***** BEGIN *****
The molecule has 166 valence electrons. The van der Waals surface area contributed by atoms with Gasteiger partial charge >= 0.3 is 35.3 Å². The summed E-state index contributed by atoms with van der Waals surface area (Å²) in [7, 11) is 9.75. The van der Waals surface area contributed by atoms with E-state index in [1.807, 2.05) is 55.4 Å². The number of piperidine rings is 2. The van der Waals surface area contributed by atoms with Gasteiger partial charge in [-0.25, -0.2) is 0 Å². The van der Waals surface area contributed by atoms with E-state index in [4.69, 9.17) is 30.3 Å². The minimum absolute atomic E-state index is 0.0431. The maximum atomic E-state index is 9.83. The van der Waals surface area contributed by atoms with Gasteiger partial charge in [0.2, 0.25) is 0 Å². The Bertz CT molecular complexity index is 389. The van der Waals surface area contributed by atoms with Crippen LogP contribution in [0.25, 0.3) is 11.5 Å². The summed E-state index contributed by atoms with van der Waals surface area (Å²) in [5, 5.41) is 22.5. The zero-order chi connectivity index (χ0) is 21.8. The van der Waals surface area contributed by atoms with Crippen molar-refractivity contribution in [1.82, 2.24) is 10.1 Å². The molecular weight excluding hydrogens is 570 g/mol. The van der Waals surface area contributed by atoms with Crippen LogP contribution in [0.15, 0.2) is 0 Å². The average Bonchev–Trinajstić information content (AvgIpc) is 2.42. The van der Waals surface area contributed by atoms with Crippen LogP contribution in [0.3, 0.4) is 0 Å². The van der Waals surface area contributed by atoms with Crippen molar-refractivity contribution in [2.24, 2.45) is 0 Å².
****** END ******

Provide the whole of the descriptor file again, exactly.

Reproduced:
The molecule has 166 valence electrons. The van der Waals surface area contributed by atoms with Gasteiger partial charge >= 0.3 is 35.3 Å². The summed E-state index contributed by atoms with van der Waals surface area (Å²) in [7, 11) is 9.75. The van der Waals surface area contributed by atoms with E-state index in [1.807, 2.05) is 55.4 Å². The number of piperidine rings is 2. The van der Waals surface area contributed by atoms with Gasteiger partial charge in [-0.25, -0.2) is 0 Å². The van der Waals surface area contributed by atoms with E-state index in [4.69, 9.17) is 30.3 Å². The minimum absolute atomic E-state index is 0.0431. The maximum atomic E-state index is 9.83. The van der Waals surface area contributed by atoms with Gasteiger partial charge in [0.2, 0.25) is 0 Å². The Bertz CT molecular complexity index is 389. The van der Waals surface area contributed by atoms with Crippen LogP contribution in [0.25, 0.3) is 11.5 Å². The summed E-state index contributed by atoms with van der Waals surface area (Å²) in [5, 5.41) is 22.5. The zero-order chi connectivity index (χ0) is 21.8. The van der Waals surface area contributed by atoms with Crippen molar-refractivity contribution in [1.82, 2.24) is 10.1 Å². The molecular weight excluding hydrogens is 570 g/mol. The van der Waals surface area contributed by atoms with Crippen LogP contribution in [0.15, 0.2) is 0 Å². The average Bonchev–Trinajstić information content (AvgIpc) is 2.42. The van der Waals surface area contributed by atoms with Crippen LogP contribution in [0.3, 0.4) is 0 Å². The van der Waals surface area contributed by atoms with Crippen molar-refractivity contribution in [2.24, 2.45) is 0 Å².